OCR Interpretation


The day book. (Chicago, Ill.) 1911-1917, November 04, 1912, Image 9

Image and text provided by University of Illinois at Urbana-Champaign Library, Urbana, IL

Persistent link: http://chroniclingamerica.loc.gov/lccn/sn83045487/1912-11-04/ed-1/seq-9/

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LEARN THE REAL LOCAL ISSUE THEN VOTE
The trust newspapers are trying to blind the people as to the
real local issue of e election tomorrow.
They are pouring- volumes of abuse on Peter Bartzen or A. A.
McCormick, or they are praising them to the skies, according to
their politics.
The office of president of the county board is an important one.
But at this time it is not half so important -as the office of state's
attorney.
The people of Chicago are facing a crisis, and they must decide
that crisis in their way.
It is not for The Day Book nor any other newspaper to tell the
people how to vote. The people are quite capable of deciding that
for themselves.
But it is for The Day Book to point out that the trust news
papers are trying to throwdust in the eyes of the people by making
a great hullaballoo about one office while they are concentrating
every secret effort on another office.
On the peoplg!svchoice of a state's attorney tomorrow depends
the decency and the safety of Chicago for the next four years.
The office of state's attorney of Cook county has fallen into utter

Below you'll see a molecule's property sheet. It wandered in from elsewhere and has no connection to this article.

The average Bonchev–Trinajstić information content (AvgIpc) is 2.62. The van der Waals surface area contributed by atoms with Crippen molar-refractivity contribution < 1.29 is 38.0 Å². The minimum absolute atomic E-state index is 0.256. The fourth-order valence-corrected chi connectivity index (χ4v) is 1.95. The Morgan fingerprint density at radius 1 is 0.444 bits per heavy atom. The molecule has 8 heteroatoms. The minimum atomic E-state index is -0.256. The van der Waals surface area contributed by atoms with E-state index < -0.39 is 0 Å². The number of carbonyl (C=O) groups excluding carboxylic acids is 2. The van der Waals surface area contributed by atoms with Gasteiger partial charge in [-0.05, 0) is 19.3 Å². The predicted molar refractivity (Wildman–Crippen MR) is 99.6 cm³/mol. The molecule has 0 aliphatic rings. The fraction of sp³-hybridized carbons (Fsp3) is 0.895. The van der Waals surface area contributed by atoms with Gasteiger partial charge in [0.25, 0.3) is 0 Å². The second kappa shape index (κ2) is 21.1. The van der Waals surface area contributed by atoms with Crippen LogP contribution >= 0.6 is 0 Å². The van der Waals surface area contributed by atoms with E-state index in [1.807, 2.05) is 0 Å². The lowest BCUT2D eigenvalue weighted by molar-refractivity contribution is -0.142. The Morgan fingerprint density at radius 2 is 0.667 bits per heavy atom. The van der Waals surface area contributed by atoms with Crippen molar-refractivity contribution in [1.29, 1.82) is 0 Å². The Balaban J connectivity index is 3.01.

disrepute.
It has been dominated by cheap politicians. It has become the
private property of trust newspapers and self-seeking publishers.
The question of who shall be our next state's attorney has passed
beyond all party bounds, and become one of men and their secret
alliances.
All the trust newspapers have conspired to represent to the
people that only two men," Maclay Hoyne, Democrat, and Lewis
Rinaker, Republican, are running for that office.
There are four men running for that office, but the names of the
other two, George I. Haight, Progressive, and William A. Cunnea,
Socialist, never are mentioned in the columns of the trust news
papers, i
Maclay Hoyne, the Democrat, accepted his nomination at the
Tiands of Andy Lawrence, publisher of the Hearst newspapers here.
Lawrence does not give nominations without promise of returns.
Who bends the knee to Lawrence before election, must bend the
knee to Lawrence after election.
The best proof of this is that when The Day Book asked Hoyne
his attitude toward Hearst gunmen, Hoyne said he never had
heard of such creatures.
Yet Hearst gunmen, within the last few months, have com
mitted two cold-blooded murders in Chicago, v

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